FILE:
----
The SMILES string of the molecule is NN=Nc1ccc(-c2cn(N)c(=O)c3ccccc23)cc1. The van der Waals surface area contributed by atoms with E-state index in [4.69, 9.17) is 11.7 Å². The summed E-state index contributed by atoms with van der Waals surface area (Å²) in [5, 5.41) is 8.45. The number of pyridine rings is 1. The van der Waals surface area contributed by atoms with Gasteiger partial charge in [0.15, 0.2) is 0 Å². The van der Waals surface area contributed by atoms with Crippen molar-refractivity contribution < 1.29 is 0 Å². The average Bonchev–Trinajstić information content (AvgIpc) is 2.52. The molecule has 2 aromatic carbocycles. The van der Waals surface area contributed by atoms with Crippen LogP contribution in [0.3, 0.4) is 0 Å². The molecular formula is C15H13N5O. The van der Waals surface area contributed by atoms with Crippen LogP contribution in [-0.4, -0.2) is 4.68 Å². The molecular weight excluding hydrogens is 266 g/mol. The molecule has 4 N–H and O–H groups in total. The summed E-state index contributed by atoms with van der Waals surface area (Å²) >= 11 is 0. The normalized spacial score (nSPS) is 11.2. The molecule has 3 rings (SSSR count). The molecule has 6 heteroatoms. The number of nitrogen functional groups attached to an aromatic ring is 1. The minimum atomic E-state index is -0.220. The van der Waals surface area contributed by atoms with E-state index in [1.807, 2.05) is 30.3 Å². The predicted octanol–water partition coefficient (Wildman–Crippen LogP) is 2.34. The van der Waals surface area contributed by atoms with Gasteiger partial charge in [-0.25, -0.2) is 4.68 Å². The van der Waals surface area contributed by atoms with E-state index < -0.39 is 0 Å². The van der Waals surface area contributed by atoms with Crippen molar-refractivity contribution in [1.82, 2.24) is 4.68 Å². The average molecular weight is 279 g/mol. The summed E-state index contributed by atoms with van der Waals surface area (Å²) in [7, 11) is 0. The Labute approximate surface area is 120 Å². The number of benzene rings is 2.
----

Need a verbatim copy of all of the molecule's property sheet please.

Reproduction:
The SMILES string of the molecule is NN=Nc1ccc(-c2cn(N)c(=O)c3ccccc23)cc1. The van der Waals surface area contributed by atoms with E-state index in [4.69, 9.17) is 11.7 Å². The summed E-state index contributed by atoms with van der Waals surface area (Å²) in [5, 5.41) is 8.45. The number of pyridine rings is 1. The van der Waals surface area contributed by atoms with Gasteiger partial charge in [0.15, 0.2) is 0 Å². The van der Waals surface area contributed by atoms with Crippen molar-refractivity contribution < 1.29 is 0 Å². The average Bonchev–Trinajstić information content (AvgIpc) is 2.52. The molecule has 2 aromatic carbocycles. The van der Waals surface area contributed by atoms with Crippen LogP contribution in [0.3, 0.4) is 0 Å². The molecular formula is C15H13N5O. The van der Waals surface area contributed by atoms with Crippen LogP contribution in [-0.4, -0.2) is 4.68 Å². The molecular weight excluding hydrogens is 266 g/mol. The molecule has 4 N–H and O–H groups in total. The summed E-state index contributed by atoms with van der Waals surface area (Å²) >= 11 is 0. The normalized spacial score (nSPS) is 11.2. The molecule has 3 rings (SSSR count). The molecule has 6 heteroatoms. The number of nitrogen functional groups attached to an aromatic ring is 1. The minimum atomic E-state index is -0.220. The van der Waals surface area contributed by atoms with E-state index in [1.807, 2.05) is 30.3 Å². The predicted octanol–water partition coefficient (Wildman–Crippen LogP) is 2.34. The van der Waals surface area contributed by atoms with Gasteiger partial charge in [-0.25, -0.2) is 4.68 Å². The van der Waals surface area contributed by atoms with E-state index < -0.39 is 0 Å². The van der Waals surface area contributed by atoms with Crippen molar-refractivity contribution in [1.82, 2.24) is 4.68 Å². The average molecular weight is 279 g/mol. The summed E-state index contributed by atoms with van der Waals surface area (Å²) in [7, 11) is 0. The Labute approximate surface area is 120 Å². The number of benzene rings is 2.